Empirical Derivation of a New MMPI-2 Scale for Identifying Probable Malingering in Personal Injury Litigants and Disability Claimants: The 15-item Malingered Mood Disorder Scale (MMDS).
Analysis of Variance, Disability Evaluation, Disabled Persons, Logistic Models, MMPI, Malingering, Mood Disorders, Predictive Value of Tests, Reproducibility of Results, Retrospective Studies, Sensitivity and Specificity
A new 15-item MMPI-2 subscale, the Malingered Mood Disorder Scale (MMDS), was empirically derived from the original 32-item Malingered Depression Scale (MDS) of Steffan, Clopton, and Morgan (2003). The MMDS was superior to the original MDS in identification of symptom exaggeration in personal injury litigants and disability claimants compared to non-litigating head-injured controls. Logistic regression revealed that a cut score of > or = 7 on the MMDS produced good specificity (93.4%) with an associated sensitivity of 54.8%. An MMDS score of > or = 8 was associated with 100% positive predictive power, i.e., no false positive errors. These results suggest that the MMDS may be useful in identifying personal injury litigants and disability claimants who exaggerate emotional disturbance on the MMPI-2.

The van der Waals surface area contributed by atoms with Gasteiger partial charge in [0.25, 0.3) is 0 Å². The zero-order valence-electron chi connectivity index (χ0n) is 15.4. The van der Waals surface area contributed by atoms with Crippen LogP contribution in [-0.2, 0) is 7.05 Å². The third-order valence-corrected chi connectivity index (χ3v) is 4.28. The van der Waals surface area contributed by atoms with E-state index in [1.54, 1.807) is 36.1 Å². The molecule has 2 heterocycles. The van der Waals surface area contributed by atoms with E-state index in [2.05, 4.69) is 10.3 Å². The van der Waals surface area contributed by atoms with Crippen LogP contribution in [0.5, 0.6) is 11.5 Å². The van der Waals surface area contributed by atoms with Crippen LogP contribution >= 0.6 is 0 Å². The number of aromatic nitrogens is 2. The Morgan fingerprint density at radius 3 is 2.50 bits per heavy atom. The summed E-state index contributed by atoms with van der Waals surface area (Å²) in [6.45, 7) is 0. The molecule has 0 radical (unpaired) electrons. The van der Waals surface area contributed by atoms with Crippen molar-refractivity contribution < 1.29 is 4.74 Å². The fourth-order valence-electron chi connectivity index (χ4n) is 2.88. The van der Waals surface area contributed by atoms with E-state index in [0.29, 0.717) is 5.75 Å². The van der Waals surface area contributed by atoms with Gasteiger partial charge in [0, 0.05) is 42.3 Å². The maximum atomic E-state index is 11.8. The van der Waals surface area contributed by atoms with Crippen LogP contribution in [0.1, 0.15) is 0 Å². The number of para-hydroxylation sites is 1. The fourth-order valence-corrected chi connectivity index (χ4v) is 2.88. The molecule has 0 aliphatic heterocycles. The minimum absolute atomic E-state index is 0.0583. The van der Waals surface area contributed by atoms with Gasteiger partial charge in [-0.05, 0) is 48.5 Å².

Henry, G. K.,
Heilbronner, R. L.,
Roberts, D. M.
(2008). Empirical Derivation of a New MMPI-2 Scale for Identifying Probable Malingering in Personal Injury Litigants and Disability Claimants: The 15-item Malingered Mood Disorder Scale (MMDS).. Clinical Neuropsychologist, 22(1), 158-168.
Available at: https://nsuworks.nova.edu/cps_facarticles/837